What is Human Rights Economics?

by | Jul 16, 2022 | Highlighted post, Human rights economics

Human Rights Economics strives for an economic system that is just for people and respectful of the planet, that promotes social and economic justice, that integrates a plurality of views and traditions and that is human rights-consistent in both its processes and outcomes.

Core Elements

Human Rights Economics posits that economics is blind with respect to the experiences of groups and individuals who are not represented at the policy-making table. Economics’ culture-blindness and lack of attention to the experiences of different groups affect economic policy findings and policy proposals and tend to favour those who are already privileged.

It considers that private and public economic actors must respect and protect people and the natural systems on which we all depend. It seeks to expose and prevent exploitation, dominance and abuses of power – including those that stem from national and international economic structures.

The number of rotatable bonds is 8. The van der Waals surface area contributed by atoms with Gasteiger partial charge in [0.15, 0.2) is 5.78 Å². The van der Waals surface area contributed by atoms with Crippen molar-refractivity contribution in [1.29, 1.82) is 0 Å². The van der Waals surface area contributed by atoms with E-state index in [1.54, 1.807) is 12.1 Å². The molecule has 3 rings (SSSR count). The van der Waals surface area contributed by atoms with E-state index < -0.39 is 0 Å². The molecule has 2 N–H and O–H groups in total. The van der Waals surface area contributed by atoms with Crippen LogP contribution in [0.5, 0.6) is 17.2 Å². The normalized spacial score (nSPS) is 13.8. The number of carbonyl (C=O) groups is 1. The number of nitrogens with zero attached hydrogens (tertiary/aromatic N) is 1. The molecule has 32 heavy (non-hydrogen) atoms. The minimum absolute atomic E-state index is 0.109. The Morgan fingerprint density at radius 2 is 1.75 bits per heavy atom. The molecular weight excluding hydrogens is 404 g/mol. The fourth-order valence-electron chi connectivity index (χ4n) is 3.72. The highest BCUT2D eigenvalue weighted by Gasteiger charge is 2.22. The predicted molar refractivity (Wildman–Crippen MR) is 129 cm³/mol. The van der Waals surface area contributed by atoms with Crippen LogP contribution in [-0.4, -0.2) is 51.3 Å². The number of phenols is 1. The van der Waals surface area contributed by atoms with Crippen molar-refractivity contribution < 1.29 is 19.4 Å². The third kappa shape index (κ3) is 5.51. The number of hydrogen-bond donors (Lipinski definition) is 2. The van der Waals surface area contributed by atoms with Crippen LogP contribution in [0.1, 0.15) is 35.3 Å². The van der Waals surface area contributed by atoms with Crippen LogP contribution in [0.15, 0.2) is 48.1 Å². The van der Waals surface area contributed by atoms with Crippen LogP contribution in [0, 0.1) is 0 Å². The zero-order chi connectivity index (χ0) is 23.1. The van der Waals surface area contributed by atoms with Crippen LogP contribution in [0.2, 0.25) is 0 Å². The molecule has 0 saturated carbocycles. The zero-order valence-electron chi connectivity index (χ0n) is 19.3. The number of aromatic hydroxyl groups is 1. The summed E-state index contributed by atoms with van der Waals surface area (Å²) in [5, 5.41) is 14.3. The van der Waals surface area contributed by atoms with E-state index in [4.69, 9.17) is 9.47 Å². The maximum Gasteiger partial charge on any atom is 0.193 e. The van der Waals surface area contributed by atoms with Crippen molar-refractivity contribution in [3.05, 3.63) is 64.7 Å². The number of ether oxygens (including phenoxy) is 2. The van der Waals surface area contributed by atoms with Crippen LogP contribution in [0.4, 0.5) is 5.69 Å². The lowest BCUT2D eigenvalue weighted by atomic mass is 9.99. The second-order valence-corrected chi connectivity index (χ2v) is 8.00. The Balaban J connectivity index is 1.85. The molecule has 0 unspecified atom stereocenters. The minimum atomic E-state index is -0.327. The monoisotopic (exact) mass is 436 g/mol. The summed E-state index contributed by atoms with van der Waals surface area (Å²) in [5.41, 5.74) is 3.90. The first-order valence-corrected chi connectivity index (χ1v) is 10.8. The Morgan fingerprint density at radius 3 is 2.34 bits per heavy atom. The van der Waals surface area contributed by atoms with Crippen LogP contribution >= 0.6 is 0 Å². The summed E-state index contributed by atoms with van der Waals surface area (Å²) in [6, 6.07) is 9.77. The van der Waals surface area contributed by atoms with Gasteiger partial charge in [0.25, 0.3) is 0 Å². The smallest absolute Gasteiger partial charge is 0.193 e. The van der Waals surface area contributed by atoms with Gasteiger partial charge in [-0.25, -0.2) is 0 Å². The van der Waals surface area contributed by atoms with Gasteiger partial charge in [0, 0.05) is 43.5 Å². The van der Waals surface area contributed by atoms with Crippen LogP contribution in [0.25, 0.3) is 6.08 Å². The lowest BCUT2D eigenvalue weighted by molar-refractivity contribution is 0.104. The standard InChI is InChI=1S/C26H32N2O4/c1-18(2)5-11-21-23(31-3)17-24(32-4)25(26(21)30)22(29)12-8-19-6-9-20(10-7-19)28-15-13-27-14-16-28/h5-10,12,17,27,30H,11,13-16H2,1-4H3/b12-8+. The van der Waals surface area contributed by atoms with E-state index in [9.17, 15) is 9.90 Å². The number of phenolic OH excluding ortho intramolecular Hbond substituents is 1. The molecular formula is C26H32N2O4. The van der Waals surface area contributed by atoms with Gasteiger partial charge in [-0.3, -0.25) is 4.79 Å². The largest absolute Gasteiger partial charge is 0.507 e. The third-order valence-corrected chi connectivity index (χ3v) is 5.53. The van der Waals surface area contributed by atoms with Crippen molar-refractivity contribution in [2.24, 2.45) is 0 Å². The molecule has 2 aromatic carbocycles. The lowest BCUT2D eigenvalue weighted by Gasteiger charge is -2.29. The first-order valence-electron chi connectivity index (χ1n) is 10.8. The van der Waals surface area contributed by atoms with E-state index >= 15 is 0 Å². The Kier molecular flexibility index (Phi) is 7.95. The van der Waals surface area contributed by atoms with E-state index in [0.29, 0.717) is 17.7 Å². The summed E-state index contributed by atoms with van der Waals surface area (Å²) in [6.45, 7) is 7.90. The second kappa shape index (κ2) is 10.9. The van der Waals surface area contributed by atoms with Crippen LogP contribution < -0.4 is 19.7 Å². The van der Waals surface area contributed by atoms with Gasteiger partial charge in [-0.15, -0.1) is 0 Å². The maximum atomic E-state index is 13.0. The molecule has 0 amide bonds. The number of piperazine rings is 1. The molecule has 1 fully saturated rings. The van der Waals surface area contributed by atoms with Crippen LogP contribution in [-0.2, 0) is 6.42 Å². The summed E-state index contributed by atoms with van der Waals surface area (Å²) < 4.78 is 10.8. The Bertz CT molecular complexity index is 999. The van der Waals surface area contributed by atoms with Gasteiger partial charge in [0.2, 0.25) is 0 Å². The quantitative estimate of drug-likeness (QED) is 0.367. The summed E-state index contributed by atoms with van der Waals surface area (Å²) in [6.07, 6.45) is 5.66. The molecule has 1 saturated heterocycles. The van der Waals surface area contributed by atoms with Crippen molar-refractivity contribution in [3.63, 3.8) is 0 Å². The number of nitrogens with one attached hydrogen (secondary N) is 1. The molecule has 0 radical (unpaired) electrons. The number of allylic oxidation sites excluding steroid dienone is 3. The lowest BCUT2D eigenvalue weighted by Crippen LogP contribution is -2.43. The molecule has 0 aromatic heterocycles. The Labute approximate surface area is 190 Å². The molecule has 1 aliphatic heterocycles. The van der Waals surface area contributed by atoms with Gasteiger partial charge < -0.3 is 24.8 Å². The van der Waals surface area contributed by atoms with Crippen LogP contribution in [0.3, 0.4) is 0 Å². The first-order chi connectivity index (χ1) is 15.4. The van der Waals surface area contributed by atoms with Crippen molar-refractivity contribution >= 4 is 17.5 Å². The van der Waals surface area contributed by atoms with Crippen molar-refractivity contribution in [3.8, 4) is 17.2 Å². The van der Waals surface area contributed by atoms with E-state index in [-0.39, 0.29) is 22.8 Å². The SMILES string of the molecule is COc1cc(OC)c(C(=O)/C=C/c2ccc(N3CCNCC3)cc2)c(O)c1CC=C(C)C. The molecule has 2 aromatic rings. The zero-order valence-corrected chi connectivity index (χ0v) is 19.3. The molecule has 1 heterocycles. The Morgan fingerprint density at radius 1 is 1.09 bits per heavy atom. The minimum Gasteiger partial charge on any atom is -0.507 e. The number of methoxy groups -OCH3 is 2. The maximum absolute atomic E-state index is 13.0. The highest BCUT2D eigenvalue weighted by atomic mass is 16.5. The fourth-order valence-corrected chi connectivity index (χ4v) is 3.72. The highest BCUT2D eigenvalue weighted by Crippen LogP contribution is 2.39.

As it is a new field, Human Rights Economics cannot yet be considered a completely articulated paradigm. Its emerging analytical framework is based on the human rights normative framework, shares features of Amartya Sen’s capability approach, and is informed by other fields of economics such as behavioural economics, ecological economics, feminist economics and stratification economics.

Analytical framework and normative foundations

Basic principles

Human Rights Economics is rooted in globally accepted human rights principles of dignity, non-discrimination, participation and accountability. These principles are the common point of departure for Human Rights Economics’ analysis.

Normative foundations